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The Peregrine Fund Notes From The Field
April 2005
Thom Lord — in California Condor Restoration    ShareGreetings, Notes from the Field readers! To those that have been following the saga of wild-hatched Condor 342, the month of April held an exciting and encouraging conclusion to the first stage in this young bird’s life. After being captured in January due to evident health problems, Condor 342 had been transported to the Phoenix Zoo for surgery to remove a blockage in his digestive tract. He remained in captivity for nearly 20 days, leaving us unsure as to whether his parents, who were still providing food for him until his capture, would accept and care for him again when he was re-released. Upon being released, Condor 114, Condor 342’s father, picked up right where he had left off. The mother, however, seemed to abandon both birds almost entirely.

Condor 114 continued to feed Condor 342 regularly until mid-March. He was also seen in regular courtship displays with an adult female, Condor 126, for a large part of this time. Until mid-March, it was unclear whether Condor 114 would actually try to produce another chick in the 2005 breeding season while still caring for his offspring from the previous season. California Condors typically produce only one chick every other year, as the breeding pair usually tends to their chick for well over twelve months. There were obviously a number of unusual factors in Condor 342’s situation, though—he had been temporarily removed from his parents’ care, his mother had abandoned him, and his father had become involved with another female. In this soap opera that was Condor 342’s life, we couldn’t predict what might happen. Based on the observed behavior of Condors 114 and 126 by late March to early April, it seemed probable that Condor 114 was going to have another egg to care for, and we had no idea what this meant for the fate of Condor 342.

Condors 114 and 126 began incubating their egg in the first few days of April, and by that time we hadn’t been able to confirm Condor 114 feeding Condor 342 for almost two weeks. Condor 342 was becoming hard to find (having a failed radio-transmitter), and on 6 April, we decided to begin placing carcasses near where Condor 342 had been hanging out. The hope was that he would find and feed on the carcasses on his own. That very same day, as if on cue, Condor 342 showed up at the release site and fed on carcasses alongside all of the other birds at the site. He stayed there for the rest of the month, feeding regularly and integrating into the rest of the flock with the other young birds. Meanwhile, Condors 114 and 126 continued to incubate their egg, paying little more attention to Condor 342 than any of the other young birds.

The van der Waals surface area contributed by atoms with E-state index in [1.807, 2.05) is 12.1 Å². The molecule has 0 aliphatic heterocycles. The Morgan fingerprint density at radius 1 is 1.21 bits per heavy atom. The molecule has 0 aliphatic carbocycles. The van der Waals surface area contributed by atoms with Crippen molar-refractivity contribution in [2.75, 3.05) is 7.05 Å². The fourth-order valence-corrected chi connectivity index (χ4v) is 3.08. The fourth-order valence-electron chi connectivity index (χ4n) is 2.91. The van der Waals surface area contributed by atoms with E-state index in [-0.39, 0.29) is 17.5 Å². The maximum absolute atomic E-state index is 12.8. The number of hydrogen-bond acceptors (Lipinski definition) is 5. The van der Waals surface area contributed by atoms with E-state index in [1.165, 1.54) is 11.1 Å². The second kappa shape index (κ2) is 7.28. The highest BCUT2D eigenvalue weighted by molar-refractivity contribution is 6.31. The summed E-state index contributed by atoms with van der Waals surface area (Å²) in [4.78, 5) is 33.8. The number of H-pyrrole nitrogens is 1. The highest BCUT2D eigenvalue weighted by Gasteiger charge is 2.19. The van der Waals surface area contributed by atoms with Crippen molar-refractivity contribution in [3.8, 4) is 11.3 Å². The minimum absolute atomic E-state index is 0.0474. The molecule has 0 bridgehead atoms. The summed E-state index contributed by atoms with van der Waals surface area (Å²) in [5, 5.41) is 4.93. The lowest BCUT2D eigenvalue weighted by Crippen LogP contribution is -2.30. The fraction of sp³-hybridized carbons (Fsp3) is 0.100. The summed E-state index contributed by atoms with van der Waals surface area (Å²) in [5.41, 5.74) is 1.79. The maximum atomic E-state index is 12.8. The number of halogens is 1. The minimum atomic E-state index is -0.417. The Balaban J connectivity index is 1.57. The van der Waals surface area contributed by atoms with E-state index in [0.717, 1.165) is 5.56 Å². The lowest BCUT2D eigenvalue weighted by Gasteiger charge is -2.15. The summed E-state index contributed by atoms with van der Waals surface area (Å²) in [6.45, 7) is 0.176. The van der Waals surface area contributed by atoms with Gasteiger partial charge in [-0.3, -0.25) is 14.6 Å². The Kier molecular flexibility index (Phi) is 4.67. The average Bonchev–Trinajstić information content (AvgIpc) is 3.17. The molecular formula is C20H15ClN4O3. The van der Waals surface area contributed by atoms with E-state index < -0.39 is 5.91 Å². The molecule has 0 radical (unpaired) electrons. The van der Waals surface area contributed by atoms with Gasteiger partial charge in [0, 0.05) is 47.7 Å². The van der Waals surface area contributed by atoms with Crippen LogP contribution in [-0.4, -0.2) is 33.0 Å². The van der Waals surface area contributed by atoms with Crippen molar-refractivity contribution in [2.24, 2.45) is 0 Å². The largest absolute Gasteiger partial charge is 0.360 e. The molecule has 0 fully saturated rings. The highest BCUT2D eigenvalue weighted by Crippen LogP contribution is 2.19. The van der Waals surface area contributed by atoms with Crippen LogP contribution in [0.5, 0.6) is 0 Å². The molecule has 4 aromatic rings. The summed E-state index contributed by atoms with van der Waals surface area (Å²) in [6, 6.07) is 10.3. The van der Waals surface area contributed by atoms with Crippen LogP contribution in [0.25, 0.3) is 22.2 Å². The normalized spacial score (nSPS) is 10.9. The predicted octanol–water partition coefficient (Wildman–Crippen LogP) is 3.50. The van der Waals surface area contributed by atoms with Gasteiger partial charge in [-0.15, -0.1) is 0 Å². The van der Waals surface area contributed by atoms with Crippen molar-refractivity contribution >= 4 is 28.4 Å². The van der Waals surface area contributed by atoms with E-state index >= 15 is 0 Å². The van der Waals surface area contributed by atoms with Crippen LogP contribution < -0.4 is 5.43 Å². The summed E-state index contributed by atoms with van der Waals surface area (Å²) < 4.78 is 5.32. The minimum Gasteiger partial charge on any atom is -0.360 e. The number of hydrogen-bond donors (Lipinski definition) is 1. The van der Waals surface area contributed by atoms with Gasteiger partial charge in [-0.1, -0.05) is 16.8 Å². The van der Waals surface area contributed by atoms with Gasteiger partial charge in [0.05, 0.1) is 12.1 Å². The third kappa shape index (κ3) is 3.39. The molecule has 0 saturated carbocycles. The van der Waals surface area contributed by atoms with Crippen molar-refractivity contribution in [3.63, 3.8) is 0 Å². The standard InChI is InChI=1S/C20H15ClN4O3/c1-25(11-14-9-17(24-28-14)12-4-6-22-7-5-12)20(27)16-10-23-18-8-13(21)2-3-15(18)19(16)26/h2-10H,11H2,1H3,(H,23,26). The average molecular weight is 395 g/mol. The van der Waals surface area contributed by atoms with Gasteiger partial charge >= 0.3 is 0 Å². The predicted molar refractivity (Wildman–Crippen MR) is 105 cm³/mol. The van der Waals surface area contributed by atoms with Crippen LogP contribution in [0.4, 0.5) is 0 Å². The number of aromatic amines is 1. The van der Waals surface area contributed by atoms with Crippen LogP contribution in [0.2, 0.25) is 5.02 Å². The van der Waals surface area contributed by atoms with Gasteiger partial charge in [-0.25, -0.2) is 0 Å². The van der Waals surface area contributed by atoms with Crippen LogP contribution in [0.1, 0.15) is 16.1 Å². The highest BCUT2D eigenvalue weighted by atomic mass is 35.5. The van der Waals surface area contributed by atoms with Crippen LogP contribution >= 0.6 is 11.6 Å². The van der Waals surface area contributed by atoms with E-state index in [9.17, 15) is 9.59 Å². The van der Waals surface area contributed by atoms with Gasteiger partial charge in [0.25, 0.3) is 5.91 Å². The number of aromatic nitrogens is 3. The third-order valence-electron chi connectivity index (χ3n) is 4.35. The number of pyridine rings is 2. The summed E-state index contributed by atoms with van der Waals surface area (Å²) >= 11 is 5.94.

In addition to Condor 342’s arrival at the release site, 6 April turned out to be an eventful day for other, less positive, reasons. At the same time that we were becoming very worried about Condor 342 getting enough food, another young bird, Condor 347, was also a growing concern. Condor 347 had been seen a number of times near carcasses, but had not actually been seen feeding since soon after his release. He had been flying quite a bit, and we thought it probable that he had been feeding on carcasses placed out of view from our observation blind, but it was nonetheless disconcerting that we hadn’t actually seen him feed. We needed to get our hands on this bird.

On 6 April, crewmember Beau Fairchild hiked up the steep talus slope below the Vermilion Cliffs release site in order to assess Condor 347’s condition, and it was immediately obvious to him that the bird was not doing well. I followed shortly after with a hand net and climbing gear to make an attempt at capturing Condor 347. After one failed attempt, Beau and I were able to capture him, and Beau made an impressive hands-free hike down the loose talus while holding the bird. Project supervisor Chris Parish hiked up to meet us halfway with a travel kennel, in which we were able to carry the bird the rest of the way. We gave Condor 347 subcutaneous fluids and small amounts of food, hoping to stabilize him enough to be able to nurse him back to health, but his condition was already too dire. He lived for two days in our treatment facility, and his condition went from bad to better and back to worse. When his condition worsened, we attempted to get him to the Phoenix Zoo for more extensive treatment, but he died in transit. It was a heartbreaking ending to a vigorous effort. As a precaution, we immediately trapped and assessed all of the other juveniles that were released with Condor 347. Fortunately, all were in very good condition, and seemed to be making it through this vulnerable stage in their lives quite well.

These young birds, as well as the rest of the birds in the population, used the warmer April weather to begin traveling extensively. A number of birds took their first flights away from the release site, typically taking short exploratory flights up the Colorado River corridor, then returning to the site. Numerous older juveniles took longer flights upriver, spending a lot of time in the area of Navajo Bridge, and even going as far as Lake Powell. Others followed the river in the other direction, going to Grand Canyon National Park, where we documented birds feeding on at least two wild carcasses. Perhaps the most exciting news from April was that we were able to confirm incubation behavior in three pairs of adults, indicating the presence of eggs. Three of the six birds—Condor 114, as well as the pair of Condors 123 and 127—have had past success in hatching wild chicks, so we’ll keep our fingers and toes crossed as we observe them for the next few months, hoping for three new wild-hatched chicks to enter the free-flying population.

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